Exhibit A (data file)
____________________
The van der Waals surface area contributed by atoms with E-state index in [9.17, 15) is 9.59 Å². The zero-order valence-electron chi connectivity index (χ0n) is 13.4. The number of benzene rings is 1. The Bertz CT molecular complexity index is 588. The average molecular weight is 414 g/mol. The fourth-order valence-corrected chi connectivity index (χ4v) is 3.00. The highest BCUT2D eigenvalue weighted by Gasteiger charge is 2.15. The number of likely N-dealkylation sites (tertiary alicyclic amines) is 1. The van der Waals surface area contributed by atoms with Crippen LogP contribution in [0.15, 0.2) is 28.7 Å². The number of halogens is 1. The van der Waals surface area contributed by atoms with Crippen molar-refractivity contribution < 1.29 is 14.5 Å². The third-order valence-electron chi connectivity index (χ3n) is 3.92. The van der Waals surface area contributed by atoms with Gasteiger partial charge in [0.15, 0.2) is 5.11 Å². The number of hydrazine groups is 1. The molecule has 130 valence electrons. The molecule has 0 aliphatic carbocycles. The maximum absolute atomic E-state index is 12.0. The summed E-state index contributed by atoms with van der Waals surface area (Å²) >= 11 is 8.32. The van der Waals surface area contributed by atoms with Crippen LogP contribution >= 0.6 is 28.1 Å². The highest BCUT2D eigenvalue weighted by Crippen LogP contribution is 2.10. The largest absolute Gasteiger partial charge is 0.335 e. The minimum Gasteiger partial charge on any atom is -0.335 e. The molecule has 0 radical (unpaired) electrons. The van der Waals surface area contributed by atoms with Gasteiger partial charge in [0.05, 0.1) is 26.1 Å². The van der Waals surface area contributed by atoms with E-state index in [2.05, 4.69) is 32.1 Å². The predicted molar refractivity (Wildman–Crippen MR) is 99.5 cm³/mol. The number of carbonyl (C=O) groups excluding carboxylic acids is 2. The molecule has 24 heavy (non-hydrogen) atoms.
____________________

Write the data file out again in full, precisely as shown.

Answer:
The van der Waals surface area contributed by atoms with E-state index in [9.17, 15) is 9.59 Å². The zero-order valence-electron chi connectivity index (χ0n) is 13.4. The number of benzene rings is 1. The Bertz CT molecular complexity index is 588. The average molecular weight is 414 g/mol. The fourth-order valence-corrected chi connectivity index (χ4v) is 3.00. The highest BCUT2D eigenvalue weighted by Gasteiger charge is 2.15. The number of likely N-dealkylation sites (tertiary alicyclic amines) is 1. The van der Waals surface area contributed by atoms with Crippen LogP contribution in [0.15, 0.2) is 28.7 Å². The number of halogens is 1. The van der Waals surface area contributed by atoms with Crippen molar-refractivity contribution < 1.29 is 14.5 Å². The third-order valence-electron chi connectivity index (χ3n) is 3.92. The van der Waals surface area contributed by atoms with Gasteiger partial charge in [0.15, 0.2) is 5.11 Å². The number of hydrazine groups is 1. The molecule has 130 valence electrons. The molecule has 0 aliphatic carbocycles. The maximum absolute atomic E-state index is 12.0. The summed E-state index contributed by atoms with van der Waals surface area (Å²) >= 11 is 8.32. The van der Waals surface area contributed by atoms with Crippen LogP contribution >= 0.6 is 28.1 Å². The highest BCUT2D eigenvalue weighted by Crippen LogP contribution is 2.10. The largest absolute Gasteiger partial charge is 0.335 e. The minimum Gasteiger partial charge on any atom is -0.335 e. The molecule has 0 radical (unpaired) electrons. The van der Waals surface area contributed by atoms with Gasteiger partial charge in [0.05, 0.1) is 26.1 Å². The van der Waals surface area contributed by atoms with E-state index in [2.05, 4.69) is 32.1 Å². The predicted molar refractivity (Wildman–Crippen MR) is 99.5 cm³/mol. The number of carbonyl (C=O) groups excluding carboxylic acids is 2. The molecule has 24 heavy (non-hydrogen) atoms.